“Good morning, East Carolina University admissions office. How may I help you?”
“Oh, I sure hope you can. My name’s Grant, from the blog Marie, Let’s Eat! and I’ve got a fifteen year-old daughter and I need for her to attend East Carolina.”
“Well, I’d be happy to send you a catalog–”
“A catalog won’t be good enough. She’s already fallen in love with the University of North Alabama. I need you to send boys.”
“Boys in school colors, yes. Cute boys. And money and clothes. This is urgent. I had lunch at Skylight Inn. It’s about eight hours from my house. I can’t justify going back unless I have business in the area. Best I can figure is that my daughter needs to go to ECU.”
“Hmmm, I see. That is a problem.”
“You have no idea. I love how they give you a tray of meat underneath cornpone and a tray of slaw. That meat. Check out that barbecue. It’s astonishing. It made me weep. I’m not kidding.”
“Well, we’re all very proud of our barbecue here in Pitt County. National Geographic once called this the barbecue capital of the world, which is why Pete Jones had a replica of the Capitol Dome installed on the top of the restaurant.”
“Jones seems like he was a fine fellow. I love the throwdown attitude about cooking over wood here. There’s this great sign out front that reads like it’s directly calling out the Parkers of Wilson for cooking with gas. His grandson Sam’s in charge now, I understand?”
“That’s right; Skylight Inn is still in family hands. I’m reading over your blog now, sir, and, goodness, it looks like you did eat well on this trip! So how did Skylight Inn compare to the other places that you tried?”
“Ma’am, let me tell you how impressed I was with this meal. I finished my tray, wiped the tears from my eyes, phoned my wife and told her we needed to sell the house, and went back to the counter and ordered another tray’s worth of meat. Unless my little girl gets into ECU, I just don’t know when I would be able to get back for more. This barbecue is just amazing; it’s got exactly enough fat and salt, just enough to punctuate the flavor, and this sauce is like angel blood or something. And my God, there are pork skin cracklins in the meat! Whose genius idea was this?”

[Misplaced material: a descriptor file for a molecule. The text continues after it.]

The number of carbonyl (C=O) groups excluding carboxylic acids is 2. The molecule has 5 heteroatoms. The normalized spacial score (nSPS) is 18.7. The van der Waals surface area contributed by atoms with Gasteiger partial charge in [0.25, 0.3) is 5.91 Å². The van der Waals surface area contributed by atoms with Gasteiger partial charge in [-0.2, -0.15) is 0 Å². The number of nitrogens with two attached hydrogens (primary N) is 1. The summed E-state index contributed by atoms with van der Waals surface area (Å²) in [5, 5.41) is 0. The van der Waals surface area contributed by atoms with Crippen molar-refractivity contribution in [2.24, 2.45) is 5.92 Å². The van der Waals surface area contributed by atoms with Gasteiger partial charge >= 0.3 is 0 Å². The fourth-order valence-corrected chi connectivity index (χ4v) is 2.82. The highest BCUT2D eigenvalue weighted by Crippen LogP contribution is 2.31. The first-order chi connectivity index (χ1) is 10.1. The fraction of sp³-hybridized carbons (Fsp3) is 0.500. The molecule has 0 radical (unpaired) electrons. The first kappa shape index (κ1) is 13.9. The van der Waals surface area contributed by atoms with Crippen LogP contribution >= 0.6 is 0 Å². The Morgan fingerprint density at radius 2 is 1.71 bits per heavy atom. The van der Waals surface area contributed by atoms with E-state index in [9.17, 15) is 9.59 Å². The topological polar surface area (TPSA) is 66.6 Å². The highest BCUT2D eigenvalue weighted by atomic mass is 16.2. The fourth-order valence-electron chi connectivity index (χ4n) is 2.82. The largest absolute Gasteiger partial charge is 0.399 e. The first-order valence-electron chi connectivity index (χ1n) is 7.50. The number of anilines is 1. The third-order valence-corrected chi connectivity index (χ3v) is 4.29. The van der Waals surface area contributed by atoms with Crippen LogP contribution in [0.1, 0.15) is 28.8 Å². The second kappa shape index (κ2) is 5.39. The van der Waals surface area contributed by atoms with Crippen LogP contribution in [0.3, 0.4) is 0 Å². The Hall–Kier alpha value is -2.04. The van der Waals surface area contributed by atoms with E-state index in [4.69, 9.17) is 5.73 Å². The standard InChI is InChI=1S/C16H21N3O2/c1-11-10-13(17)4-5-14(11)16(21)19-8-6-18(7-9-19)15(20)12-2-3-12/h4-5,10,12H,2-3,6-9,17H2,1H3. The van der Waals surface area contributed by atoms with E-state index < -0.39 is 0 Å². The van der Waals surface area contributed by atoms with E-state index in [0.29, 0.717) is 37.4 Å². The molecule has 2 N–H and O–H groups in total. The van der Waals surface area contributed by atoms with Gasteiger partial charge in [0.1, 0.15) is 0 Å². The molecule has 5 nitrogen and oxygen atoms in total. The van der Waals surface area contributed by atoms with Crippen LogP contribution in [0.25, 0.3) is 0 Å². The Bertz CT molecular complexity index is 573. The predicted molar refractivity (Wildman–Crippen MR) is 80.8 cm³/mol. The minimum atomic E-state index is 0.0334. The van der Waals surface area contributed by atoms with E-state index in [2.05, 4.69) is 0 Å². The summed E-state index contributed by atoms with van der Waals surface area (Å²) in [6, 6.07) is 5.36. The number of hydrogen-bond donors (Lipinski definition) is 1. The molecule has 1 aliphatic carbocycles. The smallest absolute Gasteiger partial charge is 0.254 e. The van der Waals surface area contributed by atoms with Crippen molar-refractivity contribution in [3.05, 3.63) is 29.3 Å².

“Well, I certainly am glad that you enjoyed the barbecue in Ayden, sir, and I’d be happy to send a catalog—”
“And boys. Don’t forget the boys. In school colors.”
“Oh, of course not, sir. Thanks for calling.”
“Go Pirates! See you soon!”
Other blog posts about Skylight Inn:
BBQ Jew (Oct. 20 2010)
Eat it, North Carolina (Jan. 21 2011)
The Foraging Foodie (Feb. 22 2012)
The Barbecue Bus (Mar. 12 2012)
Barbecue Rankings: The 100 Best Barbecue Restaurants in America (July 6 2014)
Are you planning a barbecue road trip? You can see all the barbecue restaurants that we have visited for our blog (more than 310 !) on this map, with links back to the original blog posts!
8 thoughts on “Chapter 1100: Skylight Inn BBQ, Ayden NC”
I’m glad you had such a great experience here. I don’t know why my visit was so disappointing. I pretty much didn’t like anything about it. I didn’t like the texture of the barbecue, and I really didn’t like the cornbread. Maybe I’ll need to give it another chance in the future.
As you’ll see tomorrow, we also don’t agree about Grady’s, either! 🙂
That’s a shame.
I have yet to make it to Skylight Inn, but Sam Jones did a barbecue/beer dinner here in Charlotte last fall and he brought his own trailer and made his barbecue. It was utterly amazing, and I also loved the pork skin cracklins.
Though I have to say, as a NC State alum, don’t let your daughter go to ECU! She can do much much better, even if the barbecue nearby is outstanding. 🙂
The kid can probably do better, true, but I’ll be happier about moving her in and out of the dorms if the nearby barbecue is worth the trip! (Which is a point in UNA’s favor… Brooks is about ten minutes from campus!)
Actually, anywhere but Florida or Georgia Tech’s fine with me, so if you want to send her an NC State catalog, feel free!
BEST. POST. EVER!
Comments are closed.